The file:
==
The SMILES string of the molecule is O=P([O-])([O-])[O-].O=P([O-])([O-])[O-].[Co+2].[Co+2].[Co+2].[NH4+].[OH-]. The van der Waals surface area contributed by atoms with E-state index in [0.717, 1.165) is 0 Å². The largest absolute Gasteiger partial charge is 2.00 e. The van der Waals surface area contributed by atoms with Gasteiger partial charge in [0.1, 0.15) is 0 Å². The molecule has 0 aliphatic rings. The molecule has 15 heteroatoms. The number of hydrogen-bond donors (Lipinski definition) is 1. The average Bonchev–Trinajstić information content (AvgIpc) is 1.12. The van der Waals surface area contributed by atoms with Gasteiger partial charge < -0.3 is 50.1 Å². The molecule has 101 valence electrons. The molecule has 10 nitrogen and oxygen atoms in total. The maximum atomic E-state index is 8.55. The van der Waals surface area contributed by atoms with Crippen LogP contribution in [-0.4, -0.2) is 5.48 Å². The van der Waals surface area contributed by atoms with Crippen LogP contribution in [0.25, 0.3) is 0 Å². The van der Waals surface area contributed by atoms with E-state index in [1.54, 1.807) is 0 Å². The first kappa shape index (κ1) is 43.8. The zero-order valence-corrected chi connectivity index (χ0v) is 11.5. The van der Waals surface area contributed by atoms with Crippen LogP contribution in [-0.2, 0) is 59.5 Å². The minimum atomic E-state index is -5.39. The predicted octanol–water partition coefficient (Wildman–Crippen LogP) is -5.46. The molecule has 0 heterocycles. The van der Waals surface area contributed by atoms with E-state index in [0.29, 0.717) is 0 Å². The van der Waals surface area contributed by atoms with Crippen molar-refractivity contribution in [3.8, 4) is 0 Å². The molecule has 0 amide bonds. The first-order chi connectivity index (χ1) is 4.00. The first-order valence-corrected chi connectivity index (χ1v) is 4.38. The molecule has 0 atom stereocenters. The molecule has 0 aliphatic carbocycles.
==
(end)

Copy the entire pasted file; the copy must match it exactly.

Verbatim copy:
The SMILES string of the molecule is O=P([O-])([O-])[O-].O=P([O-])([O-])[O-].[Co+2].[Co+2].[Co+2].[NH4+].[OH-]. The van der Waals surface area contributed by atoms with E-state index in [0.717, 1.165) is 0 Å². The largest absolute Gasteiger partial charge is 2.00 e. The van der Waals surface area contributed by atoms with Gasteiger partial charge in [0.1, 0.15) is 0 Å². The molecule has 0 aliphatic rings. The molecule has 15 heteroatoms. The number of hydrogen-bond donors (Lipinski definition) is 1. The average Bonchev–Trinajstić information content (AvgIpc) is 1.12. The van der Waals surface area contributed by atoms with Gasteiger partial charge < -0.3 is 50.1 Å². The molecule has 101 valence electrons. The molecule has 10 nitrogen and oxygen atoms in total. The maximum atomic E-state index is 8.55. The van der Waals surface area contributed by atoms with Crippen LogP contribution in [-0.4, -0.2) is 5.48 Å². The van der Waals surface area contributed by atoms with Crippen LogP contribution in [0.25, 0.3) is 0 Å². The van der Waals surface area contributed by atoms with E-state index in [1.54, 1.807) is 0 Å². The first kappa shape index (κ1) is 43.8. The zero-order valence-corrected chi connectivity index (χ0v) is 11.5. The van der Waals surface area contributed by atoms with Crippen LogP contribution in [-0.2, 0) is 59.5 Å². The minimum atomic E-state index is -5.39. The predicted octanol–water partition coefficient (Wildman–Crippen LogP) is -5.46. The molecule has 0 heterocycles. The van der Waals surface area contributed by atoms with E-state index in [0.29, 0.717) is 0 Å². The van der Waals surface area contributed by atoms with Crippen molar-refractivity contribution in [3.8, 4) is 0 Å². The molecule has 0 amide bonds. The first-order chi connectivity index (χ1) is 4.00. The first-order valence-corrected chi connectivity index (χ1v) is 4.38. The molecule has 0 atom stereocenters. The molecule has 0 aliphatic carbocycles.